Crown Prince Frederik of Denmark opened the 2011 Capital One World Women’s Curling Championship in Esbjerg Denmark by impressively throwing the ceremonial stone into the four-foot ring.
Afterwards hosts Denmark, skipped by Lene Nielsen, faced defending world champion Andrea Scheopp of Germany in Friday evening’s opening session of round-robin play.
However, the Danish women were destined to disappoint the big home crowd that was watching. The game went all the way to Denmark’s last stone, which needed to be a perfect draw onto the button, but Nielsen held onto it too long in the delivery, committed a hog-line offence and had the stone taken off before it reached the house, leaving Germany to steal four points for an 8-3 win.
Afterwards, Scheopp explained that her team had not had the ideal preparation for the defence of their title. “We had a lot of problems before we came here as we didn’t have any ice to practice on, due to the
alpine ski world championships in Garmisch. We have had very little opportunity to play with each other, so we’re not thinking about defending the title – we’ve got to get into this championship. It was good to have the first game against the Danes with the crowd, we hope they keep coming”.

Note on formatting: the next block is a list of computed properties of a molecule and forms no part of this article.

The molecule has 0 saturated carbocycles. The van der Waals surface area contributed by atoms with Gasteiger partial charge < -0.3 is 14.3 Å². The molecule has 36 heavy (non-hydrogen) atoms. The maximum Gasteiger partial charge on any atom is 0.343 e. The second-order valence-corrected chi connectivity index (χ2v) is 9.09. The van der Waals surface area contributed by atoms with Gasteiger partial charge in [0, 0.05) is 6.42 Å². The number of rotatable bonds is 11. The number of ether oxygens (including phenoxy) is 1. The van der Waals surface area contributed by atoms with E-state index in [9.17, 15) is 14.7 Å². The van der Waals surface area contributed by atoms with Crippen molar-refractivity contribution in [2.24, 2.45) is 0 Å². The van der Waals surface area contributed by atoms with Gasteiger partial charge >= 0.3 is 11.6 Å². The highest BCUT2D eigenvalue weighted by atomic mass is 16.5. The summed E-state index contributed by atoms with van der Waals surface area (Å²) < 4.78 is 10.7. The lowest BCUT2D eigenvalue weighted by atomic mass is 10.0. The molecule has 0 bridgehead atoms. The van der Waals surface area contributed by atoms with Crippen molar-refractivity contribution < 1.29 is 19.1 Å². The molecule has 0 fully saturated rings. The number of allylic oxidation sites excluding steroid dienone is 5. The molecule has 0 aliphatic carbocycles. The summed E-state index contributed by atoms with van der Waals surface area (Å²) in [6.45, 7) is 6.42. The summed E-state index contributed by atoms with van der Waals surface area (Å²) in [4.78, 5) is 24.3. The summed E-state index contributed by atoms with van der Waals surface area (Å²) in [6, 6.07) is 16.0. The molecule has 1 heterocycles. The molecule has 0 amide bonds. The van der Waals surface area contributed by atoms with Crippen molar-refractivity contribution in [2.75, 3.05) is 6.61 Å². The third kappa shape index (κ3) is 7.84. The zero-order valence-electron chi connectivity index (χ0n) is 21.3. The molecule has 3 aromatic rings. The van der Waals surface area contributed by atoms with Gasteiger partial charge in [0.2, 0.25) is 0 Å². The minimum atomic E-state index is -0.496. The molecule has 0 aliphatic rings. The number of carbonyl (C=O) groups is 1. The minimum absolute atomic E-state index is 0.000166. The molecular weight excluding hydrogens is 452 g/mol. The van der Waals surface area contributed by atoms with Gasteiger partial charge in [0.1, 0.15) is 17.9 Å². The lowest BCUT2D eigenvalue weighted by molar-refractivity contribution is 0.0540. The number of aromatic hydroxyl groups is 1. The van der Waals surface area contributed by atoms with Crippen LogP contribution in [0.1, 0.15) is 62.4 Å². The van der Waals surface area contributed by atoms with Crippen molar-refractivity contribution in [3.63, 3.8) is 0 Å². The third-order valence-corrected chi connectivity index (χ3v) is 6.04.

Meanwhile, on the next sheet, double Olympic champion Anette Norberg led her new-look Swedish line-up against Norway’s Linn Githmark.
Norberg opened strongly taking three points in the second end and two more in the sixth, but the Norwegians hung on. In the tenth, Norberg had an uncharacteristic complete miss with a take-out attempt, and followed that up with a draw that came up short. After an umpire’s measure, Norway emerged with the two points needed to win the game 8-7.
Afterwards, Norberg said, “we did everything right in the tenth, except for my first, which went really straight and all the way through. The second one was very heavy and it didn’t go anywhere”.
Asked about her new line-up, she added, “it’s fun to play with this (new) team…but not right now though”.
Denmark 3, Germany 8; Norway 8, Sweden 7.